Engineers are finding that using the cloud for data storage, analysis, and instrument control offers an alternative to using internal resources

ROWE, Senior Technical Editor, Test & Measurement
EDN and EE

When you
think of “the cloud” and “big-data analytics,” you probably think of a nebulous
place where marketers store data about everyone’s whereabouts and buying
preferences. But wait, engineers don’t do analytics; they do analysis.
Nevertheless, having test data stored and processed in the cloud can offer some
advantages over storing it locally.

companies have developed web-based apps for using the cloud to store test data,
analyze that data, and even control bench instruments. So far, each application
we’ve seen serves a different purpose.

Why store
test data in the cloud? There are several reasons, but they come with
tradeoffs. Advantages include:

  • Dynamically change computing power and
    storage capacity.
    You don’t
    have to go through the process of getting more power and storage from your IT
  • Share test data with colleagues, suppliers,
    and customers anywhere in the world.
    Think of it
    as a Google spreadsheet for test data but with far more analysis power.
  • Monitor product test status from your desk or
    while traveling.
    You don’t
    have to wait for someone across an ocean to send test data.
  • Analyze large amounts of data and look for correlations between
    measurement data and metadata (test conditions) on the server, keeping your
    computer, tablet, or phone free from any data processing.


On the
downside, data is likely more secure if stored on your company’s internal
network. That’s a choice you’ll have to make when deciding to use a third-party
cloud service or store and process data on internal servers.

Francisco-based company GradientOne has developed a cloud-based app that lets
you automate test benches in the lab or on the manufacturing floor. It’s the
only app we’ve seen that can control hardware directly. Using a hardware
gateway between the internet and your test equipment, GradientOne’s app uses “drivers”
designed to control oscilloscopes, meters, and spectrum analyzers. You can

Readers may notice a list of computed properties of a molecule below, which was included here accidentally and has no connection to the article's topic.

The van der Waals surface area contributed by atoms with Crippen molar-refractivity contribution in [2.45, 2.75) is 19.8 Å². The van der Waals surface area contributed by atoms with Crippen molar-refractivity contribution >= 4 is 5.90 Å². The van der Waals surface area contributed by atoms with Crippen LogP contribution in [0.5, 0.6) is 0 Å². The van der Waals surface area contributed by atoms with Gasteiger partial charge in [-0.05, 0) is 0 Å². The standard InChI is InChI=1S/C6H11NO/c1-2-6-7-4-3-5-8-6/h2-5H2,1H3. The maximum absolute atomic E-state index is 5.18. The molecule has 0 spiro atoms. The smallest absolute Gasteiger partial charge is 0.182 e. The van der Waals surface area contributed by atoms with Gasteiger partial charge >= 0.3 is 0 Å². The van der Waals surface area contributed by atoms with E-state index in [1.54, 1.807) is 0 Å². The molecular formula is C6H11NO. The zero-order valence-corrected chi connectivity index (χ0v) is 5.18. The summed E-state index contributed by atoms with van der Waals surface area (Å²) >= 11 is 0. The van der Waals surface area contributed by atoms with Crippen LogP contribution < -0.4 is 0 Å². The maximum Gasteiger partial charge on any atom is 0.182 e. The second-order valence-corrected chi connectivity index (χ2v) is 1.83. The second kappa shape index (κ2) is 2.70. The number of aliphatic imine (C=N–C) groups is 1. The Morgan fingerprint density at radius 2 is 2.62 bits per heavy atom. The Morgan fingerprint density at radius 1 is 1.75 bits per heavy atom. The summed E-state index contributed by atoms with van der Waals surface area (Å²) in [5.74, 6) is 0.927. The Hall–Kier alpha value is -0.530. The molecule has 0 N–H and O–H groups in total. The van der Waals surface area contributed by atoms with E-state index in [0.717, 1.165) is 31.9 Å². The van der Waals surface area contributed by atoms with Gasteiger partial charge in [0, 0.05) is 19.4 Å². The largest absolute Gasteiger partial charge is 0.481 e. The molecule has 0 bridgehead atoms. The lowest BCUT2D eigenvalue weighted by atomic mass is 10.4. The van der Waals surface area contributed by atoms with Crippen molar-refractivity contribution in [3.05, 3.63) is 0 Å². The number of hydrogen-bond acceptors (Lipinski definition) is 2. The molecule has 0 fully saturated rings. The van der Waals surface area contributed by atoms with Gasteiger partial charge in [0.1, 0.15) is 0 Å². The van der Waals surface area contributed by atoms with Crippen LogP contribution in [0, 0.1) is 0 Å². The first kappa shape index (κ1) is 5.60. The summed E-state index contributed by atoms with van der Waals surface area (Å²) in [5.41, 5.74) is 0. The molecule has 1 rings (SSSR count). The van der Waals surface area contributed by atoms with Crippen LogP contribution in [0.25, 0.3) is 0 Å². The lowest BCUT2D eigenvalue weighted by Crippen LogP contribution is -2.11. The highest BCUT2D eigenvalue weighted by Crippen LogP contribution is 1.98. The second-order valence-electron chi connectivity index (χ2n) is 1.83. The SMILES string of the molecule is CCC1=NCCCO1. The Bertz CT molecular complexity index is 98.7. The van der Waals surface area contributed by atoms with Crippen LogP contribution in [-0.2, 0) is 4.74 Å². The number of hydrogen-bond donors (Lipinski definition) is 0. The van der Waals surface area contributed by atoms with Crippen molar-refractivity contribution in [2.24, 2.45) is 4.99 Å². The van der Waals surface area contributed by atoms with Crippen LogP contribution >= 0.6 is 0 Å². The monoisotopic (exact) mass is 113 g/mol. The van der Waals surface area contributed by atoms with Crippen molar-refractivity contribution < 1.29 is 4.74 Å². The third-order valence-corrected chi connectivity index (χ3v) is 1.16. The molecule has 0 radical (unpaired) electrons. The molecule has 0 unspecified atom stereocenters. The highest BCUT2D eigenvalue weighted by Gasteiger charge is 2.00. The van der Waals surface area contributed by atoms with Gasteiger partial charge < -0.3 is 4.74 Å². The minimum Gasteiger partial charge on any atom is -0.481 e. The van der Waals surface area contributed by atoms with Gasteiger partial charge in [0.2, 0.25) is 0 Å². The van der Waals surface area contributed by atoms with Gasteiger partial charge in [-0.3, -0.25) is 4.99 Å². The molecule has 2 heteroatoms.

automate tests using an application programming interface (API) or from a
soft-front panel.

web-based app lets you move test data directly from test instruments to the
cloud. Alternatively, you can collect data offline and then upload to GradientOne’s
cloud-based app for data storage and analysis. Because test data can come
directly from your test equipment, you can not only generate reports, but you
can see specific test results, including waveforms (Fig. 1).


Fig. 1: A cloud-based app from
GradientOne lets you control test instruments such as oscilloscopes, display
waveforms, and process measurement data. Source: GradientOne.

based in Milpitas, California, has developed software designed to help you
select clock oscillators for high-speed serial interfaces. The problem stems
from the fact that serial-data specifications have differing requirements for
bit jitter. Plus, there’s no established test method for measuring jitter and
noise in clock sources.

has developed a measurement method that the company offers as a service. A cloud-based
app takes data from measurements taken at JitterLabs and stores the data on two
servers — one stores the data and the other performs the data processing. The
servers, owned by JitterLabs, are hosted by a third party. Jitterlabs’ Gary
Giust notes that the server used to store the data uses hardened security. The
database stores measurements and metadata about each measurement. For example,
data might include the manufacturer’s name and part number for each reference
clock, the oscilloscope used to measure jitter, and specifications from clock
manufacturers such as phase noise. Once the clock signals are stored, you can
process the data using filters and compare the results against published
standards. The graphic in Fig. 2 shows where
data comes from and what the cloud-based app produces.


Fig. 2: JitterLabs uses a